Last week saw the publication of the government-commissioned National Food Strategy—an independent report led by restaurateur Henry Dimbleby which outlined how the country's food system and our diets need to change to meet health, climate and nature targets. Here, Kingston University associate professor in nutrition Dr. Hilda Mulrooney, a member of the British Dietetic Association's specialist obesity group, analyzes the findings and sets out the importance of taking forward some of the key recommendations.
The National Food Strategy takes a holistic view of food from the ground up, with one of the headline recommendations being the proposed introduction of a tax on sugar and salt. What's really important to make clear here is that this would not be a tax on individual consumers and families—it is a levy on companies, which would create a level playing field for industry and try to ensure those least well off in our society are not disadvantaged further.
The impact of diseases like obesity, both on the NHS and through wider social costs, have been known about for years. Making individual changes to diet are very difficult, especially when we are surrounded by tasty foods at low prices that are marketed extremely effectively, particularly to children.
The purpose of the tax—which is similar to the existing so-called 'sugar tax' on soft drinks—is to encourage product reformulation by the food industry to reduce the sugar and salt content in our foods, so that consumers don't need to change their behavior. We already have a voluntary sugar reformulation program led by Public Health England, which aims to support reducing sugar content in the foods which contribute the most to children's intakes.
Over three years, a more than ten-fold greater reduction of sugar was achieved as a result of the soft drink sugar tax compared with this voluntary reformulation program. In other words, faced with a mandatory tax, industry responded by removing an estimated 45,000 tons of sugar from drinks subject to the tax by July 2019. Of course, it is easier to reduce sugar in drinks than foods, but levels of engagement with the voluntary program have also been mixed. So far, the mandatory approach has been shown to be more effective than the voluntary approach in driving product reformulation.
The revenues from the tax would fund schemes to benefit the most disadvantaged, such as subsidizing the cost of fruit and vegetables and extending the Healthy Start scheme for young and disadvantaged mothers and children.
Those who oppose taxes of this nature claim they are regressive—that the major impact is on the most disadvantaged—and there is always a concern that tax revenue may be used elsewhere. It is unclear how much of the soft drinks sugar tax, which was supposed to fund schemes like activities for schoolchildren, has actually been used to do so. If the recommendations of this report are followed, these concerns can be assuaged, since any proceeds raised will be used to help the most disadvantaged, who also suffer disproportionately from chronic diseases and have the worst diets.
All of this is particularly pertinent given the UK is currently negotiating food trade deals post-Brexit. Most of the focus in the media has been around the need to safeguard food safety, but the impact of these deals on chronic disease risk are also hugely important, as the Sustain Trick or Trade report set out.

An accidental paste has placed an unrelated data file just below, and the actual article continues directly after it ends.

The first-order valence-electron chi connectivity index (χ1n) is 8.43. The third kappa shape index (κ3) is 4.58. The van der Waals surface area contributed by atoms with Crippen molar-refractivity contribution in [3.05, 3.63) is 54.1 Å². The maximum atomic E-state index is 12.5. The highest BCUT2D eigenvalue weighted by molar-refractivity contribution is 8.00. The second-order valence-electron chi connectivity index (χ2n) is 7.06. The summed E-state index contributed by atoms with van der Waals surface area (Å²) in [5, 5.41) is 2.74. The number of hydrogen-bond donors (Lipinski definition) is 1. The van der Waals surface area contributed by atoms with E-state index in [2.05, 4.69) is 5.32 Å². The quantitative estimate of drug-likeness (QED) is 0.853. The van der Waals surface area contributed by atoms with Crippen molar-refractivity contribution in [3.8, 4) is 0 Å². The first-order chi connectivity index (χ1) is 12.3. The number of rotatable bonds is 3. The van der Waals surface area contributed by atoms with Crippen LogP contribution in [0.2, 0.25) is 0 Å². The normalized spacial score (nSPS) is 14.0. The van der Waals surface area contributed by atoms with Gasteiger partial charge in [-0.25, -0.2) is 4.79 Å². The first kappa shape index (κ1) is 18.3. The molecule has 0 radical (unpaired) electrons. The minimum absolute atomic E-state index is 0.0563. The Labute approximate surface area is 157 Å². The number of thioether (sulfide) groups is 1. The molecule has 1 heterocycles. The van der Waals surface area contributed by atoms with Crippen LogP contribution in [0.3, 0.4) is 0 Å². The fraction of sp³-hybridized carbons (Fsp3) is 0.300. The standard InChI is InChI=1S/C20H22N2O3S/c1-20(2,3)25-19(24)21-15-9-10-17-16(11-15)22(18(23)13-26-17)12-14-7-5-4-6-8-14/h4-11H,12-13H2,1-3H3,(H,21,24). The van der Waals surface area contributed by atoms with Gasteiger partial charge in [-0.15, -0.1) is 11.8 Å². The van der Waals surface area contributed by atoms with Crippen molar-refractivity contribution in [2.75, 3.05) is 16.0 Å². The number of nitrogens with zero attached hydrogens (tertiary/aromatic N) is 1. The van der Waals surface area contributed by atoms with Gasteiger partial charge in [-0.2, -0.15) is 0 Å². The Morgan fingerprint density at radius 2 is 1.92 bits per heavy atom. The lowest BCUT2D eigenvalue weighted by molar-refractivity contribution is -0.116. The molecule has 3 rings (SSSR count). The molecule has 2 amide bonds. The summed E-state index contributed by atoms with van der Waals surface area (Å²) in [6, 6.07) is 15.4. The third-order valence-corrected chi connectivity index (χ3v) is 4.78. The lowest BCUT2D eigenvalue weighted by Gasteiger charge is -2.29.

It is vital that trade deals are independently assessed specifically for their impact on chronic diseases like obesity and type 2 diabetes, not just food safety, and that adequate time is allowed for this to happen. The results of such independent assessment as well as the proposed trade deals should be shared with Parliament, and they should have adequate time to consider all the data. It is concerning that allowing adequate time for scrutiny of any deals by Parliament, proposed in the previously published first part of the National Food Strategy, has not been committed to by Government.
Food is a link to both chronic diseases like obesity and climate change, so the holistic approach taken in this report is welcome—much of its findings align with the UN Sustainable Development Goals. How food is grown, produced, transported and whether and how much is wasted all impacts on greenhouse gas emissions and affects land and water use, among other things. Human health and the environment are inextricably linked.
The call to action to address inequalities is also a key part of the report. The pandemic has sharply exposed national inequalities—those who live and work in worse conditions, have worse diets and suffer more from chronic diseases like obesity were disproportionately affected by COVID-19. There was a marked increase in demand for emergency food aid during the pandemic, much in those working in low paid jobs who could not afford to feed their families. Redressing these inequalities is essential—a more equitable society is better for everyone.
Some view chronic diseases such as obesity as personal responsibility. Simple messages like "move a little more, eat a little less" hide the fact that chronic diseases are complex and largely determined by our genes and environment combined. We are surrounded by ultra-processed hyper palatable foods and drinks that are designed specifically to appeal to us and are cleverly marketed, affordable and available. While we cannot change our genes, we can—and should—change our environment. For the sake of our children's health, we must do so.
Provided by Kingston University, London